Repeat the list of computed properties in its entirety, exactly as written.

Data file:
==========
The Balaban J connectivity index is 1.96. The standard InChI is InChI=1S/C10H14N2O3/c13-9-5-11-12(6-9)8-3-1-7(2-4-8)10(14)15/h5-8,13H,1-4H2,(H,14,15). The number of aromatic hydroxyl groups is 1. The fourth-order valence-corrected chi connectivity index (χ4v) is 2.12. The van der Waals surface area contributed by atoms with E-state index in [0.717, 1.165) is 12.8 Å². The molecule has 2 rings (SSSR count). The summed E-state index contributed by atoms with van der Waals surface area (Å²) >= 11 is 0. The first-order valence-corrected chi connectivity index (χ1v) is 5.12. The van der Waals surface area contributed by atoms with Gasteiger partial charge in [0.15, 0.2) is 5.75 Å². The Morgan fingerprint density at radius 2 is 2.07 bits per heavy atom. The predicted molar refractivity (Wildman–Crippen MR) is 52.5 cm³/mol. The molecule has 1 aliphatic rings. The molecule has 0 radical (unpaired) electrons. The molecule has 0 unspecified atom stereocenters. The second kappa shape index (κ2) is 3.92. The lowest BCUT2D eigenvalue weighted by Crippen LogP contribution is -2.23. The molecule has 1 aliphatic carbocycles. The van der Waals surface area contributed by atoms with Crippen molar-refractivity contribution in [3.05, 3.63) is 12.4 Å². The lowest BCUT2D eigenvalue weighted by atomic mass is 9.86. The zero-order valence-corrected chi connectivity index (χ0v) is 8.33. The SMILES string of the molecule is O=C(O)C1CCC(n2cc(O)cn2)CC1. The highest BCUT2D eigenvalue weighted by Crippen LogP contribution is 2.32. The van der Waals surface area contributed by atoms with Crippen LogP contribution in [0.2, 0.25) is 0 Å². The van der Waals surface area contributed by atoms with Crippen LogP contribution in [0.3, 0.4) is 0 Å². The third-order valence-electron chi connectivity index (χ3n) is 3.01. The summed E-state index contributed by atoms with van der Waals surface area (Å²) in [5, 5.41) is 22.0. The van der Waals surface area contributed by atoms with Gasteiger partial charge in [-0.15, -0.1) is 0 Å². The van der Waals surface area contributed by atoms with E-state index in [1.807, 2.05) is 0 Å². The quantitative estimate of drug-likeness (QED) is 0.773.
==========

The Balaban J connectivity index is 1.96. The standard InChI is InChI=1S/C10H14N2O3/c13-9-5-11-12(6-9)8-3-1-7(2-4-8)10(14)15/h5-8,13H,1-4H2,(H,14,15). The number of aromatic hydroxyl groups is 1. The fourth-order valence-corrected chi connectivity index (χ4v) is 2.12. The van der Waals surface area contributed by atoms with E-state index in [0.717, 1.165) is 12.8 Å². The molecule has 2 rings (SSSR count). The summed E-state index contributed by atoms with van der Waals surface area (Å²) >= 11 is 0. The first-order valence-corrected chi connectivity index (χ1v) is 5.12. The van der Waals surface area contributed by atoms with Gasteiger partial charge in [0.15, 0.2) is 5.75 Å². The Morgan fingerprint density at radius 2 is 2.07 bits per heavy atom. The predicted molar refractivity (Wildman–Crippen MR) is 52.5 cm³/mol. The molecule has 1 aliphatic rings. The molecule has 0 radical (unpaired) electrons. The molecule has 0 unspecified atom stereocenters. The second kappa shape index (κ2) is 3.92. The lowest BCUT2D eigenvalue weighted by Crippen LogP contribution is -2.23. The molecule has 1 aliphatic carbocycles. The van der Waals surface area contributed by atoms with Crippen molar-refractivity contribution in [3.05, 3.63) is 12.4 Å². The lowest BCUT2D eigenvalue weighted by atomic mass is 9.86. The zero-order valence-corrected chi connectivity index (χ0v) is 8.33. The SMILES string of the molecule is O=C(O)C1CCC(n2cc(O)cn2)CC1. The highest BCUT2D eigenvalue weighted by Crippen LogP contribution is 2.32. The van der Waals surface area contributed by atoms with Crippen LogP contribution in [0.2, 0.25) is 0 Å². The van der Waals surface area contributed by atoms with Crippen LogP contribution in [0.3, 0.4) is 0 Å². The third-order valence-electron chi connectivity index (χ3n) is 3.01. The summed E-state index contributed by atoms with van der Waals surface area (Å²) in [5, 5.41) is 22.0. The van der Waals surface area contributed by atoms with Gasteiger partial charge in [-0.15, -0.1) is 0 Å². The van der Waals surface area contributed by atoms with E-state index in [1.807, 2.05) is 0 Å². The quantitative estimate of drug-likeness (QED) is 0.773.